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Aleksanteri Conference







Tompkins, David

Israel as Friend and Enemy in the Early Cold War: Constructing a Pedagogical Image in Poland and East Germany

The construction and perceptions of external friends and enemies made up an essential element of the communist worldview, and proved thus crucial to the relationship between the party and population. Party members and sympathizers used these images to define the notion of both the ideal citizen and society by providing models to be emulated and avoided. With a stark perspective that allowed for few grays, communists in the Soviet bloc classified other countries and their citizens, and exhorted party members and their own societies to learn from these alleged successes and failures in order to shape an idealized socialist identity. This paper, with a particular focus on images of Israel in East Germany and Poland, will examine the penetration of the discourse of friends and enemies into the everyday life of the citizens of Communist Central Europe.

This paper will look at the formulation of these images by party leaders as well as the crucial stratum of artists, writers, composers, and scholars, who helped to formulate official positions and then translate them for public consumption. A particularly compelling source is that of delegations of artists and scientists traveling between the bloc and Israel. I will also examine constructions of friends and enemies through the mass media of newspapers, popular magazines, books, music, television, and film, as well as through the wide distribution of informational pamphlets and booklets on related topics. Public demonstrations and parades provide another fruitful arena of investigation, as speeches and slogans accompanied the many thousands of marchers and spectators.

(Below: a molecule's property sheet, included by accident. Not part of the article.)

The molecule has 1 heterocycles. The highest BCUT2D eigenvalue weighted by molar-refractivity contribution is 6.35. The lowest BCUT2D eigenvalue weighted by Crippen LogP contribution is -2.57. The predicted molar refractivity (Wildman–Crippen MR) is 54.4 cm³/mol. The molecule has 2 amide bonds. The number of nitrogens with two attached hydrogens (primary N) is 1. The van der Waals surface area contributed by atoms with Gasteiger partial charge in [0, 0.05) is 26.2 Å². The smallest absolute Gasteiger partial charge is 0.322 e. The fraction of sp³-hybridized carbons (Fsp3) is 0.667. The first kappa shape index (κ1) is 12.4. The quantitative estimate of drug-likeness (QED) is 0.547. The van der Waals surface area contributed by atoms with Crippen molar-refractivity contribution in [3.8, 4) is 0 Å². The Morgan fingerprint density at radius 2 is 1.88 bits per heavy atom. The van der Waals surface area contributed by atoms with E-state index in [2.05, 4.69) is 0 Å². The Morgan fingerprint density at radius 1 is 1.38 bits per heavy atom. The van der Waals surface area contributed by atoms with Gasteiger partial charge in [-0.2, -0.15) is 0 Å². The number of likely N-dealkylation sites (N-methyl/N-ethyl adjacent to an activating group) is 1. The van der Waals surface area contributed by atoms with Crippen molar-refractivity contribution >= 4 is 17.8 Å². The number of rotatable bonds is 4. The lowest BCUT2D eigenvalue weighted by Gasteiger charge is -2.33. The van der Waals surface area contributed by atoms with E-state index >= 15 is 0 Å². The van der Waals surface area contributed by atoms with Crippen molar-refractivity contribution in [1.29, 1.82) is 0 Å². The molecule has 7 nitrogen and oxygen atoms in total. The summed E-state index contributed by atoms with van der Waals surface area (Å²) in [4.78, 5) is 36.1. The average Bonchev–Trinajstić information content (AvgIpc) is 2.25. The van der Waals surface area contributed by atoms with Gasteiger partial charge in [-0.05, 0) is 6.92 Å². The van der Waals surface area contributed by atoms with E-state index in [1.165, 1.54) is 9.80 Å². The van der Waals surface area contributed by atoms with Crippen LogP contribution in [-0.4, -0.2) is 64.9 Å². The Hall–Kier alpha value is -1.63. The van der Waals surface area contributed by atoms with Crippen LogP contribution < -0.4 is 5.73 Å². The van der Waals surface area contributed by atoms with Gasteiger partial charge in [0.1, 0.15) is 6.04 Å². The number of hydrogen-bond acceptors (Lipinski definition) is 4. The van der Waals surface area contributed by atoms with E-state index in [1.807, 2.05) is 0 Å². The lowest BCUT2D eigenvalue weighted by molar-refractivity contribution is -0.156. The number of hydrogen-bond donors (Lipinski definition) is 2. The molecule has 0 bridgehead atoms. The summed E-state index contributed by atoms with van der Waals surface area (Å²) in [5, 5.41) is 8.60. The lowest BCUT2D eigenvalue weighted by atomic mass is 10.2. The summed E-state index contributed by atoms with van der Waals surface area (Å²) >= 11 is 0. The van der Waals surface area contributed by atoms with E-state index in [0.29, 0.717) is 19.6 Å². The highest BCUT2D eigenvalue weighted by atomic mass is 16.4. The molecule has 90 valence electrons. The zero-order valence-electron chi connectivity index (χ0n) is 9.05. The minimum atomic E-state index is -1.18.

Instead of examining more commonly-studied enemies like the United States and West Germany, or the Soviet Union as ultimate friend, this paper will focus on Israel. In the stalinist era, after several years of favor Israel was demonized. Upon Stalin’s death, relations with and the image of Israel improved somewhat, but in the wake of the Six-Day War in 1967, nearly all socialist countries officially broke diplomatic relations with Israel, thus turning the country into a full-fledged enemy.

Thursday 29 Oct, 16.15-18.15 SESSION 3
Panel: Images of Enemies: Representations and Projections